Why R^ instead of cli::handle?


Nicola Musatti asked the following excellent question:

  • The hat symbol and gcnew could be replaced with a template like syntax, e.g.

    cli::handle<R> r = cli::gcnew<R>();

I agree that those are alternatives. Everyone, including me, first pushes hard for
a library-only (or at least library-like) solution when they first start out on this
problem. I think an argument can be made for it, and at one time I did so too.

To me, the killer argument in favor of a new declarator with usage R^ instead
of a library-like cli::handle<R> is its pervasiveness: It will
be by far the most widely used part of all these extensions, as it’s the common use
case the vast majority of the time for CLI types (as objects, as parameters, etc.).
This extremely wide use amplifies two particular negative consequences we’d like to
avoid: First, the long spelling (here “handle”) could in practice effectively become
a reserved word just because people are liable to widely apply using to
avoid being forced to write the qualification every time (this is worse if the name
chosen is a common name likely to be used for other identifiers or even macros, and
“handle” is a very common name). Second, and worse, the long spelling would also make
the language several times more verbose in a very common case than even the Managed
Extensions syntax was, and that in turn was already verbose compared to other CLI
languages.

Compare five alternatives side by side:

  cli::handle<R> r = cli::gcnew<R>(); // 1:
above suggestion

  handle<R> r = gcnew<R>(); // 2: ditto, with
“using”s

  R __gc* r = new R; // 3: original MC++ syntax

  R^ r = gcnew R; // 4: C++/CLI syntax

  R r = new R(); // 5: C#/Java syntax

I think you could make a case for any one of these, depending on your tradeoffs. But
I think a tradeoff that favors usability will favor the last few options.

There are also other issues where having ^ and % declarators/operators
that roughly correspond to * and & enables a
more elegant type calculus. I (or someone on the team) will have to write those up
someday, but consider at some future time when we have full mixed types too: When
we can have a type that inherits from both native and CLR base classes/interfaces,
we will want to be able to pass a pointer to such an object to existing ISO C++ APIs
that take a Base1* and a handle to the same object to existing CLI
APIs that take an Base2^. Both will be common operations and therefore
both should be distinctly expressible with a terse syntax:

  class NativeBase { };

  // a mixed type
  ref class R
    : public NativeBase
    , public System::Windows::Forms::Form
  { };

  void NativeFunc( NativeBase* );
  void CLIFunc( Object^ );

  R r;                 
// object on the stack
  NativeFunc( &r ); // “give me a *” is spelled “&”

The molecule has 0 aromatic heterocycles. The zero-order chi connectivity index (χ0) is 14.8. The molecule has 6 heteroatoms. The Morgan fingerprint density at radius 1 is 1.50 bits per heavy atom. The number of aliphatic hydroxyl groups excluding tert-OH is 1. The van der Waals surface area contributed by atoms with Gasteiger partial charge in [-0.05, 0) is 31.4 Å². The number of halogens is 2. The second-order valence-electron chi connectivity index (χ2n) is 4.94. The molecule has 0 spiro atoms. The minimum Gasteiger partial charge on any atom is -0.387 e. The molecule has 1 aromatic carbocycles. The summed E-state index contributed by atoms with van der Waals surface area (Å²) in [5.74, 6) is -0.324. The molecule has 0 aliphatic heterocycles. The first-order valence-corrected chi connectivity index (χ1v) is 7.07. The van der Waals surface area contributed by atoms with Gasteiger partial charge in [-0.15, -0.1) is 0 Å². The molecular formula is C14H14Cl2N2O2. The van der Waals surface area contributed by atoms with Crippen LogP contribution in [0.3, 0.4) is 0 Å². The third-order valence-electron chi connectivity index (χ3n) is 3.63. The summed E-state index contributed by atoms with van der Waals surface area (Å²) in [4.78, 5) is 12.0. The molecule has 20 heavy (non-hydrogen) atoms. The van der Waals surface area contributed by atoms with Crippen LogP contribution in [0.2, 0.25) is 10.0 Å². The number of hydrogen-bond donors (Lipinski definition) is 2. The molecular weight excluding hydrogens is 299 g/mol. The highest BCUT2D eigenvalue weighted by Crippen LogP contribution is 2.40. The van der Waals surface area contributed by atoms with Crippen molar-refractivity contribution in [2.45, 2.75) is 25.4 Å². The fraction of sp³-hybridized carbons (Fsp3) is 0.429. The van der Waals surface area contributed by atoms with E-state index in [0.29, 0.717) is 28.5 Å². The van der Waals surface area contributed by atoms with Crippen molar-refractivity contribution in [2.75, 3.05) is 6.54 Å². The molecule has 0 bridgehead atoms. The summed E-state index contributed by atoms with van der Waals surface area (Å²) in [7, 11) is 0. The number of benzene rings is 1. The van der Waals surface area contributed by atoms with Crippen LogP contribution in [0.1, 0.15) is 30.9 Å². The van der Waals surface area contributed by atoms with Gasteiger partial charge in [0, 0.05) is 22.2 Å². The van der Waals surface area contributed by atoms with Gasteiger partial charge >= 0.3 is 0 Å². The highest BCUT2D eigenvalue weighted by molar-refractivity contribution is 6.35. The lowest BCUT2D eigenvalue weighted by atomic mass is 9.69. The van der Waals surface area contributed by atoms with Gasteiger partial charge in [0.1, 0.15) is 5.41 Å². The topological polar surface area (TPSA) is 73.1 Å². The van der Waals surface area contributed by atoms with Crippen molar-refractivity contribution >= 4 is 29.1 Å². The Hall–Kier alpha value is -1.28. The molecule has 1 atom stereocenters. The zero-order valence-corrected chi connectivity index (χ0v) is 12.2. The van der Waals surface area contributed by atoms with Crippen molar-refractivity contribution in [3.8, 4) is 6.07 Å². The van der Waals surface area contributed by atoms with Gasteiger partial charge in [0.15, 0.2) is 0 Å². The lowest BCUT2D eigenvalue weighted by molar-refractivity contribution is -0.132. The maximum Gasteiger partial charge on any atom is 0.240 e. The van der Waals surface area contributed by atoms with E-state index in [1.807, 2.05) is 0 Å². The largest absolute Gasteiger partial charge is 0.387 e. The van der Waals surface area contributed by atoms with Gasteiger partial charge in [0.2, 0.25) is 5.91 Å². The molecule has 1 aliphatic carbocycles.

as usual
  CLIFunc( %r ); // “give me a ^” is spelled “%”

In this way, % is to ^ pretty much just as & is
to *. If R^ were instead spelled using a templatelike
syntax, what would be the corresponding code to get at it?

Finally, consider the agnostic template case:

  template<typename T>
  void f( T t ) {
    SomeBase* b = &t; 
// I have to have a way of
saying “I want a *” without knowing the type of T
    SomeInterface^ i = %t; // I have to have a way
of saying “I want a ^” without knowing the type of T
  }

I’ll write more about the full pointer system in the future. For other design considerations
about handles I’ll point to at Brandon’s Behind
the Design: Handles
blog entry again, and to my own earlier this week on why
pointers aren’t enough by themselves
.


Comments (4)

  1. Edward Diener says:

    I believe it is a mistake to invent new syntax of ‘^’ for pointer to gc type and ‘%’ for reference to gc type. Why not just use the normal C++ ‘*’ and ‘&’ respectively ? The compiler will know from the type itself whether this is a pointer/reference in GC memory or the C++ heap. I see no point in complicating the syntax unless there is a good technical reason, such as not being able to disambiguate between a pointer/reference to GC memory and a pointer/reference to non-GC memory based on the type.

    Saying that using ‘*’ pointer syntax is breaking the C++ standard because what a C++ pointer points to can not be moved around in memory is not a good reason, since CLI is not an attempt to create a C++ standard language. I would much rather the syntax remained as consistent with C++ as possible and the places where CLI diverged from C++ occur because GC types are different than C++ types in that they are automatically garbage collected, be the primary focus of a programmer’s understanding. Now C++ programmers must use a new syntax, ‘^’ and ‘%’, where they are already use to pointer and reference syntax. This only creates more headaches for C++ programmers using CLI.

  2. Herb Sutter says:

    >>I see no point in complicating the syntax unless there is a good technical reason, such as not being able to disambiguate between a pointer/reference to GC memory and a pointer/reference to non-GC memory based on the type.<<

    Yes, you got it — that’s one of the core reasons. The links above also describe additional ones.